Take a look at Example 13-8, in which:

1.    The variable n is assigned the string value 838102050, the next line prints out its value, and the typeof operator is used to look up the type.

2.    n is given the value returned when the numbers 12345 and 67890 are multiplied together. This value is also 838102050, but it is a number, not a string. The type of variable is then looked up and displayed.

3.    Some text is appended to the number n and the result is displayed.

Example 13-8. Setting a variable’s type by assignment

<script>

  n = '838102050'        // Set 'n' to a string

  document.write('n = ' + n + ', and is a ' + typeof n + '<br>')

  n = 12345 * 67890;     // Set 'n' to a number

  document.write('n = ' + n + ', and is a ' + typeof n + '<br>')

  n += ' plus some text' // Change 'n' from a number to a string

  document.write('n = ' + n + ', and is a ' + typeof n + '<br>')

</script>

The output from this script looks like this:

n = 838102050, and is a string

n = 838102050, and is a number

n = 838102050 plus some text, and is a string

If there is ever any doubt about the type of a variable, or you need to ensure that a variable has a particular type, you can force it to that type by using statements such as the following (which respectively turn a string into a number and a number into a string):

n = "123"

n *= 1    // Convert 'n' into a number

n = 123

n += ""   // Convert 'n' into a string

Or, of course, you can always look up a variable’s type by using the typeof operator.

Functions

As with PHP, JavaScript functions are used to separate out sections of code that perform a particular task. To create a function, declare it in the manner shown in Example 13-9.

Example 13-9. A simple function declaration

<script>

  function product(a, b)

  {

    return a*b

  }

</script>

This function takes the two parameters passed, multiplies them together, and returns the product.

Global Variables

Global  variables are ones defined outside of any functions (or within functions, but defined without the var keyword). They can be defined in the following ways:

    a = 123               // Global scope

var b = 456               // Global scope

if (a == 123) var c = 789 // Global scope

Regardless of whether you are using the var keyword, as long as a variable is defined outside of a function, it is global in scope. This means that every part of a script can have access to it.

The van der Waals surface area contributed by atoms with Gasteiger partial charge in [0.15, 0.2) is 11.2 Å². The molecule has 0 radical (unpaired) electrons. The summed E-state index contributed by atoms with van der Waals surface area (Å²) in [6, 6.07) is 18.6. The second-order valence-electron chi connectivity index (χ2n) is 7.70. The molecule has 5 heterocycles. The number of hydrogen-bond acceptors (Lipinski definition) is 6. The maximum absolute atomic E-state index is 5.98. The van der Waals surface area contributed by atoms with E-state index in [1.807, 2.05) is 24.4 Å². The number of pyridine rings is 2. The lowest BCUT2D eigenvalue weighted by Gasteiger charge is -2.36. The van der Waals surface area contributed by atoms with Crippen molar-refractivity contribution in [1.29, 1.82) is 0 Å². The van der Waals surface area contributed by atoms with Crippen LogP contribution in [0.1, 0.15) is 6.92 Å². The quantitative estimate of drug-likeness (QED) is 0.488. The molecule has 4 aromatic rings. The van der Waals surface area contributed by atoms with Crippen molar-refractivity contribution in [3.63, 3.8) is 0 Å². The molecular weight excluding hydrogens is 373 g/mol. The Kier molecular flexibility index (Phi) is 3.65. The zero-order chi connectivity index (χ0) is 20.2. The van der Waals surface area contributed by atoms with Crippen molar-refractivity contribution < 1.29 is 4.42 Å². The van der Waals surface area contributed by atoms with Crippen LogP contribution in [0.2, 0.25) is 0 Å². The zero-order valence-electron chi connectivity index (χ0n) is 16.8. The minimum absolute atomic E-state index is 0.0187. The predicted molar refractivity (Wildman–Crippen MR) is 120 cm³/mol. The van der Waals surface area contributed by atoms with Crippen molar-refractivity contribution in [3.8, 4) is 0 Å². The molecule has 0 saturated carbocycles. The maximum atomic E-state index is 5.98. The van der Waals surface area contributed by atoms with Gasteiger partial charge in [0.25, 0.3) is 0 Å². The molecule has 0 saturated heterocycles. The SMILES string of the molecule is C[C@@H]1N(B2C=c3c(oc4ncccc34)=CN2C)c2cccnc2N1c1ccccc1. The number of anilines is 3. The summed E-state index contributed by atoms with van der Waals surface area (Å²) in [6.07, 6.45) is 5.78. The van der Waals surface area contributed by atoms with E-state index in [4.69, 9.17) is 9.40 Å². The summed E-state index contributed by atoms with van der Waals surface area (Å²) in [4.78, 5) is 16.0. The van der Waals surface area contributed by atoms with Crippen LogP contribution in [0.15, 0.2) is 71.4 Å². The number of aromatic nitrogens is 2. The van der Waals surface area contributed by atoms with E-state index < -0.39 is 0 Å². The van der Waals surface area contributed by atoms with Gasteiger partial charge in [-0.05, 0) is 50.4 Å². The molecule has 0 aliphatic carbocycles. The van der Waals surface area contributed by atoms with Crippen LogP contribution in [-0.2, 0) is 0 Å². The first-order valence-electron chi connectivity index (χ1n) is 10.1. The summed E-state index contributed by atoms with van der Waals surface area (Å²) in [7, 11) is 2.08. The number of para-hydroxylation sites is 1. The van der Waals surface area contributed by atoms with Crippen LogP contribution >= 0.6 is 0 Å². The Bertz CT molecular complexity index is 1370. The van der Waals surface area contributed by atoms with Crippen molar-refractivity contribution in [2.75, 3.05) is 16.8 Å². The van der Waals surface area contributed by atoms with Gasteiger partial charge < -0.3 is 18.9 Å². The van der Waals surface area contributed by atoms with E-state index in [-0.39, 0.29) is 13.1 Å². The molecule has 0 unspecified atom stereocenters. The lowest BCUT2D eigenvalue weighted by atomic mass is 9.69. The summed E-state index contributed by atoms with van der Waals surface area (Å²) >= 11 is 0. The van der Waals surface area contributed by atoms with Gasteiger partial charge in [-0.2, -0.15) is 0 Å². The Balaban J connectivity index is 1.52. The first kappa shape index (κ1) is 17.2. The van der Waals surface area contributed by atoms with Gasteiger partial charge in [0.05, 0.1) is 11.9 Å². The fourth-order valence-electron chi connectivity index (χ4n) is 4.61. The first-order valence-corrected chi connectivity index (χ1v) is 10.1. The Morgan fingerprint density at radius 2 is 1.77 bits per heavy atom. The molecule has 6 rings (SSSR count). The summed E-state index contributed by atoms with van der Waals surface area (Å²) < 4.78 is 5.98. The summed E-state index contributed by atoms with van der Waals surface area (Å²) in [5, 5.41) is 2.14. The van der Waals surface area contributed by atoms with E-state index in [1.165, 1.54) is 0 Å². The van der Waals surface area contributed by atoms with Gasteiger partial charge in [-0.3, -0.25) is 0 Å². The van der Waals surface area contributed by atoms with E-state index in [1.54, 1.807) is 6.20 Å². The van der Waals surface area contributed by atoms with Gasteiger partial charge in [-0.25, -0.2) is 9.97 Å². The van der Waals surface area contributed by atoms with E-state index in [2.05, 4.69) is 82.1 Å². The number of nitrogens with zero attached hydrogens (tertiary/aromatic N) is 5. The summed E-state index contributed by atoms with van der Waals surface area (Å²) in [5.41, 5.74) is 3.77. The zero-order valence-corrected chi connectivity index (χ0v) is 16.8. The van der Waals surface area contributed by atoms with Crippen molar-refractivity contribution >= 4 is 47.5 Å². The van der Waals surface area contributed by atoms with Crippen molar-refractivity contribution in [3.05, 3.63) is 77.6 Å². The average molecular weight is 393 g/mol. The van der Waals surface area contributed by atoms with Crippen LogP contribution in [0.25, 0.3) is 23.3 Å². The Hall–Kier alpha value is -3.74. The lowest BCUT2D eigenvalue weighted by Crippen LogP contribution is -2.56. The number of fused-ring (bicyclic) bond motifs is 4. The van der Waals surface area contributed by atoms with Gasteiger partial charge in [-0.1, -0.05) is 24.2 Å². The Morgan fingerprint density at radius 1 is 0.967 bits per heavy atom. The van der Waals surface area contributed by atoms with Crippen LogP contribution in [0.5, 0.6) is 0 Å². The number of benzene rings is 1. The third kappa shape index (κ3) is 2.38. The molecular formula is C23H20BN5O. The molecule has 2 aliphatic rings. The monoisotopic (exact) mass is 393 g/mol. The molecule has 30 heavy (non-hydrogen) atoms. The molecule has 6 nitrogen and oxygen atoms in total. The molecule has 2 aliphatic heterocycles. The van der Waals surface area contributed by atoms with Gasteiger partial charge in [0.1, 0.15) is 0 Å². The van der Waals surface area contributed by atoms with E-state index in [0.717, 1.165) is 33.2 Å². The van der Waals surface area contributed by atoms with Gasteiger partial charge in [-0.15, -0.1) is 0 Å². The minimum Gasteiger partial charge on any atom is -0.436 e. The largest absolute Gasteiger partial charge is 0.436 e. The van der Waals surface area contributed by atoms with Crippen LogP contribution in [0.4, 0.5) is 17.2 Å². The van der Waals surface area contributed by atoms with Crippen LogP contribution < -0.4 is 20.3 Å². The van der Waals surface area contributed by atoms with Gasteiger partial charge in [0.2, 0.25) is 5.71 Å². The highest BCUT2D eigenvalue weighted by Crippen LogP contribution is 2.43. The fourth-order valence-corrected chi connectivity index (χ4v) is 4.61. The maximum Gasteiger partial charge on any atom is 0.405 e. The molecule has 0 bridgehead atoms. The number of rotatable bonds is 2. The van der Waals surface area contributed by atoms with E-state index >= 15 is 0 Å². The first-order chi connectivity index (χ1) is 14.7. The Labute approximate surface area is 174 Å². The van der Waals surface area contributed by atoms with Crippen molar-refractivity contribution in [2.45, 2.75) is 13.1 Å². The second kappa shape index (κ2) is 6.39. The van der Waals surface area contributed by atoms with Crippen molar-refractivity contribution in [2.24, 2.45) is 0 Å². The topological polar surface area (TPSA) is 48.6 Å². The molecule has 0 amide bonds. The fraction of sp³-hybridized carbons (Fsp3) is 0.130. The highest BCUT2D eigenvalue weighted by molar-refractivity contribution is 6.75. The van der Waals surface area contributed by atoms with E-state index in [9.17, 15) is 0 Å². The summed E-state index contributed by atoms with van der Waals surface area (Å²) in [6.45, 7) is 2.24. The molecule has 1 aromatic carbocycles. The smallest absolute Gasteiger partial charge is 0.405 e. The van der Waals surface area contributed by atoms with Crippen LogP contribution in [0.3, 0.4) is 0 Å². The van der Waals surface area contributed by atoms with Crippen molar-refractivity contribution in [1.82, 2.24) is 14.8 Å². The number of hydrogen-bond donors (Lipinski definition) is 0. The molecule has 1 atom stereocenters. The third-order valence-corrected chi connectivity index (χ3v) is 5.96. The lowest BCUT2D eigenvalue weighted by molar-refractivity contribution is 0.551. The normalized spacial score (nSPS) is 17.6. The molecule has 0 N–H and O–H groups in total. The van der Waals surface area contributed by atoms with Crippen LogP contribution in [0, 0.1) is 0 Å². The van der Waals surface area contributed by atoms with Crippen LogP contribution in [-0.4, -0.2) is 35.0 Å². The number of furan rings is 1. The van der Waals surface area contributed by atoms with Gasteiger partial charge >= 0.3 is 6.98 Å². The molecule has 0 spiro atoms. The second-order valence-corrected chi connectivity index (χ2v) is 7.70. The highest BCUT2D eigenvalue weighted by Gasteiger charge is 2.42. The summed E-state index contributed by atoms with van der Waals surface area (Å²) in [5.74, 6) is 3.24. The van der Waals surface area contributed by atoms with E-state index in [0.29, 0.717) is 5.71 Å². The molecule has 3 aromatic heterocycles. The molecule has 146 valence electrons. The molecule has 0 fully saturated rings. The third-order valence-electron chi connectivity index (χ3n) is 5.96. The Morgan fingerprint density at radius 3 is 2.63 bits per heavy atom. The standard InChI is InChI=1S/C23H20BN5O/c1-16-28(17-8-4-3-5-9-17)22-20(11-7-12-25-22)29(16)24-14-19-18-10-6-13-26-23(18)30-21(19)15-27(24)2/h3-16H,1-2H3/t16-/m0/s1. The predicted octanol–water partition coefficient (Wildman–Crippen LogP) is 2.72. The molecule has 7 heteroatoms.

Local Variables

Parameters passed to a function automatically  have local scope; that is, they can be referenced only from within that function. However, there is one exception. Arrays are passed to a function by reference, so if you modify any elements in an array parameter, the elements of the original array will be modified.

To define a local variable that has scope only within the current function, and has not been passed as a parameter, use the var keyword. Example 13-10 shows a function that creates one variable with global scope and two with local scope.

Example 13-10. A function creating variables with global and local scope

<script>

  function test()

  {

        a = 123               // Global scope

    var b = 456               // Local scope

    if (a == 123) var c = 789 // Local scope

  }

</script>

To test whether scope setting has worked in PHP, we can use the isset function. But in JavaScript there isn’t one, so Example 13-11 makes use of the typeof operator, which returns the string undefined when a variable is not defined.

Example 13-11. Checking the scope of the variables defined in function test

<script>

  test()

  if (typeof a != 'undefined') document.write('a = "' + a + '"<br>')

  if (typeof b != 'undefined') document.write('b = "' + b + '"<br>')

  if (typeof c != 'undefined') document.write('c = "' + c + '"<br>')

  function test()

  {

    a     = 123

    var b = 456

    if (a == 123) var c = 789

  }

</script>

The output from this script is the following single line:

a = "123"

This shows that only the variable a was given global scope, which is exactly what we would expect, since the variables b and c were given local scope by being prefaced with the var keyword.

If your browser issues a warning about b being undefined, the warning is correct but can be ignored.

The Document Object Model

The designers of JavaScript were very smart. Rather than just creating yet another scripting language (which would have still been a pretty good improvement at the time), they had the vision to build it around the Document Object Model, or DOM. This breaks down the parts of an HTML document into discrete objects, each with its own properties and methods and each subject to JavaScript’s control.

JavaScript separates  objects, properties, and methods by using a period (one good reason why + is the string concatenation operator in JavaScript, rather than the period). For example, let’s consider a business card as an object we’ll call card. This object contains properties such as a name, address, phone number, and so on. In the syntax of JavaScript, these properties would look like this:

card.name

card.phone

card.address